Students also commented on the less obvious benefits: “…when you are forced to explain something in many different ways, you yourself end up with a much better understanding!… it is as simple as making a connection between two different concepts in my head that probably wouldn't have happened if the questions never came up the way they did.” And, “I'm very glad I attended! It was not only a great opportunity to learn from peers in the field, but it also provided an important big-picture perspective. This is easily lost in the day-to-day lab work.”
An enthusiastic but weary David Macaulay said, later that week, “The event was both overwhelming, fascinating, and without a doubt useful. Watching two of the scientists draw and at the same time discover things they didn't understand was great. It is precisely the right process for figuring out what the key problems are.” Macaulay, well-known for his illustrated books on The Way Things Work and many architectural books like Castle and Cathedral, also noted, “The most interesting thing to me and probably the least useful for communicating what this stuff does or can do, was becoming more familiar with the architecture of this technology. I love seeing how those [nano diamond] columns were actually made for instance and getting a better sense of the structure of carbon and diamonds. Of course there is nothing to say that this stuff can't be communicated more engagingly through animation. I just like to know how things are made as you know…. Small pencils at the ready.”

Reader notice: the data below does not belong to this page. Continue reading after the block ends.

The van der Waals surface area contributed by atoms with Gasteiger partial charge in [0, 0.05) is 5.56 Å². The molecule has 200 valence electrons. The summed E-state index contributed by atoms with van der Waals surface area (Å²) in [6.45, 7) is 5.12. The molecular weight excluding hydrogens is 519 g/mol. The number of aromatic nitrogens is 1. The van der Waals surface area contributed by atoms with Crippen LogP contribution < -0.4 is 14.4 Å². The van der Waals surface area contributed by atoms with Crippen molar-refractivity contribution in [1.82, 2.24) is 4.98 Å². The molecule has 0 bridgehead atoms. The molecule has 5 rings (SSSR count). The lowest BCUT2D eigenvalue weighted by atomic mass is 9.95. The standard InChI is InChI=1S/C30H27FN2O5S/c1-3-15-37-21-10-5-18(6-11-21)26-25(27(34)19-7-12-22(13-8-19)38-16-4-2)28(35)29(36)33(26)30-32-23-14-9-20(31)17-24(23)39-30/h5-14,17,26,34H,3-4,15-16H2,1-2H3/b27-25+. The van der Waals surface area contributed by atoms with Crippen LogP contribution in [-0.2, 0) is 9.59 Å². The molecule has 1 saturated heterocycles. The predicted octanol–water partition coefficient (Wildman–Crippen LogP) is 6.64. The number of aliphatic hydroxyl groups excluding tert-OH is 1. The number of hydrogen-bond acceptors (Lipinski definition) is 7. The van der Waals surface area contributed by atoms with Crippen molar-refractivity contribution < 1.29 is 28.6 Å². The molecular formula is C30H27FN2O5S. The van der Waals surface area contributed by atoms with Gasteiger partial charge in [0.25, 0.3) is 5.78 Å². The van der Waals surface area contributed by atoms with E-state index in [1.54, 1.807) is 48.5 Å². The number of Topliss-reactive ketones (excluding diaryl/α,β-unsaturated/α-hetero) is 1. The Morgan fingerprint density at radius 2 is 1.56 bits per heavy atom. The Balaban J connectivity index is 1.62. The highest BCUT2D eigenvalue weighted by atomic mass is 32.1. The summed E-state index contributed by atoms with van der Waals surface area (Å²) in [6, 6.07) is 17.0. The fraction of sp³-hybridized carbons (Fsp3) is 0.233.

Diamondpalooza yielded many good ideas for hands-on demos, animations, illustrations, presentations, and high school physics labs, as well as a slew of offers to help with their development. We’ll be testing out some initial concepts at this year’s NanoDays event, where Marko Loncar, one of the Diamondpalooza research participants, will be giving a brief talk, and many of the Center’s students will be testing out their new inquiry-based learning skills, acquired during one of our other workshops, Sharing Science.
More importantly, we found an excellent way to pursue two of our key objectives in these collaborations with university researchers: enlisting their help in the challenge of connecting complex science with broader audiences, and giving them insight into how they can better communicate their science to broader audiences and to each other.
Photo credits: Header: The CIQM logo, designed by David Macaulay after an early Center meeting, represents key quantum properties of the materials under investigation. Photo of Sumit Duta: Courtesy C.L. Alpert, Museum of Science. Photo of Ron Walsworth: Courtesy of Eliza Grinnell, Harvard.